• We recommend that the EU should allow Member States greater freedom to regulate the sale and lease of farmland within their territory, and call upon the European Court of Justice to show greater flexibility in its interpretation of the principle of the free movement of capital. A land market based only on the four freedoms (free movement of goods, persons, services and capital) is not sufficient to deal with the risk of discrimination and marginalisation related to sensitive issues surrounding the access to, control over, and use of farmland. Justifiable restrictions to the principle of the free movement of capital, in line with sound political objectives that are in the public interest, should be deepened and enlarged to allow Member States greater regulatory control.
  • There are a number of policy options that Member States may consider in this respect including setting upper limits for the acquisition of agricultural land and to create a system of pre-emptive rights to help those whose landed property is below this upper limit. Member States should also support the use of land sharing arrangements and land banks which support access to land for small, young, and aspiring farmers.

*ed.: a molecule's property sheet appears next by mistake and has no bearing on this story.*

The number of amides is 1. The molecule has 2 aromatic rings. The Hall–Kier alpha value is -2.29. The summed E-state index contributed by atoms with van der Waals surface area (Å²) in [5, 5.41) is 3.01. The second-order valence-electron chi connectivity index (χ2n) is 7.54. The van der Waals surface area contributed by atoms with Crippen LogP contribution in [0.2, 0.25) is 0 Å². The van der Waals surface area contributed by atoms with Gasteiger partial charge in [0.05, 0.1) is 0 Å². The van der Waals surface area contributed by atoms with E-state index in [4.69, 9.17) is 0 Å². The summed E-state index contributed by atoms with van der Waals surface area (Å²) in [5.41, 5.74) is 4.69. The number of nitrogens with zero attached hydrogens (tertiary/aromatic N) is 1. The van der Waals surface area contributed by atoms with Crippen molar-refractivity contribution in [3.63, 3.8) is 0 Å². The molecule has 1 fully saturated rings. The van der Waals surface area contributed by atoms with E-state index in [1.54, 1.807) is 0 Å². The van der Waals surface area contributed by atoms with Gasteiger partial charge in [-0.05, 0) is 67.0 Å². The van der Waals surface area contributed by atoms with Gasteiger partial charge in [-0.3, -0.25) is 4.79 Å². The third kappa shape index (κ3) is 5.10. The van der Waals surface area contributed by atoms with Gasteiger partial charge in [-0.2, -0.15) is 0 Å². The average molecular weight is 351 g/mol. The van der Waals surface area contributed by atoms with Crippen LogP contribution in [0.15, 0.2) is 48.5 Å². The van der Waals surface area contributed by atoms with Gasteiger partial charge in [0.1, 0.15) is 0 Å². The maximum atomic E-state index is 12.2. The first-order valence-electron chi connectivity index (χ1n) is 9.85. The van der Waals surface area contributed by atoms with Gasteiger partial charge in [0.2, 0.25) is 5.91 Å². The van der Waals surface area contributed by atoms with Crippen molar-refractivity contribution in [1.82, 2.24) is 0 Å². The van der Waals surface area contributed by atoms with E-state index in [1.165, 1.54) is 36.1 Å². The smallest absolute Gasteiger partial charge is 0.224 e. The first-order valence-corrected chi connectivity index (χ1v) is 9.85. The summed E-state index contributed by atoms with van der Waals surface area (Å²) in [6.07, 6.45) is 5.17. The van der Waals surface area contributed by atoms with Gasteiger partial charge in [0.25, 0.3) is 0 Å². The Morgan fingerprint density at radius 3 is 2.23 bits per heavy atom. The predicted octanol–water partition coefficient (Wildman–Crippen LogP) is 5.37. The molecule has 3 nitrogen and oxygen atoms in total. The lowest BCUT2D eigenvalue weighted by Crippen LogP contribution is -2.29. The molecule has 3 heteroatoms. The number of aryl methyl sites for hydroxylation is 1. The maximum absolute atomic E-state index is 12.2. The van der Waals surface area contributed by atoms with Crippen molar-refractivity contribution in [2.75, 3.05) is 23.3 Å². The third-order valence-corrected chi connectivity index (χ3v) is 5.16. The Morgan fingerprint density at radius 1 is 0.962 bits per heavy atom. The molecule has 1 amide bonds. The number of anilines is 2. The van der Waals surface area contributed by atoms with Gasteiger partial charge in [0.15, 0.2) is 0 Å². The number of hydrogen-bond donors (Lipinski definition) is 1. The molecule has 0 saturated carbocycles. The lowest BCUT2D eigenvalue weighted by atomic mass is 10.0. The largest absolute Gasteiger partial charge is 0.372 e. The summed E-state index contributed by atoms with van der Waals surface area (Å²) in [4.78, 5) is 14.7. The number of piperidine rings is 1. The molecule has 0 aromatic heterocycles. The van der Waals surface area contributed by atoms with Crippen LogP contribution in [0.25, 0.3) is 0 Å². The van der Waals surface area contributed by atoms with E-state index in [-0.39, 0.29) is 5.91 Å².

• To facilitate Member States in regulating farmland within their territory, we recommend the development at EU wide level of new data collecting instruments on patterns of land tenure in Europe. The creation of a European Observatory, as proposed by the Peasant’s Trade Union amongst others, that would document shifts in land ownership and include important economic, social and environmental criteria could be an important step towards developing a truly pan-European and socially relevant database on the state of the land in Europe today.
2. Adjustments to the 2013 CAP toolbox
  • To break the link between the concentration of land and the concentration of subsidies, Member States should implement adjustments to the 2013 CAP toolbox which aim at empowering small farmers and ‘de-concentrating’ the land market in order to curtail farmland grabbing. To do this, we recommend the European Commission and Member States to:

– set the rate of internal convergence of payments to 100%
– adopt the redistributive payment as soon as possible and with the highest share of Pillar 1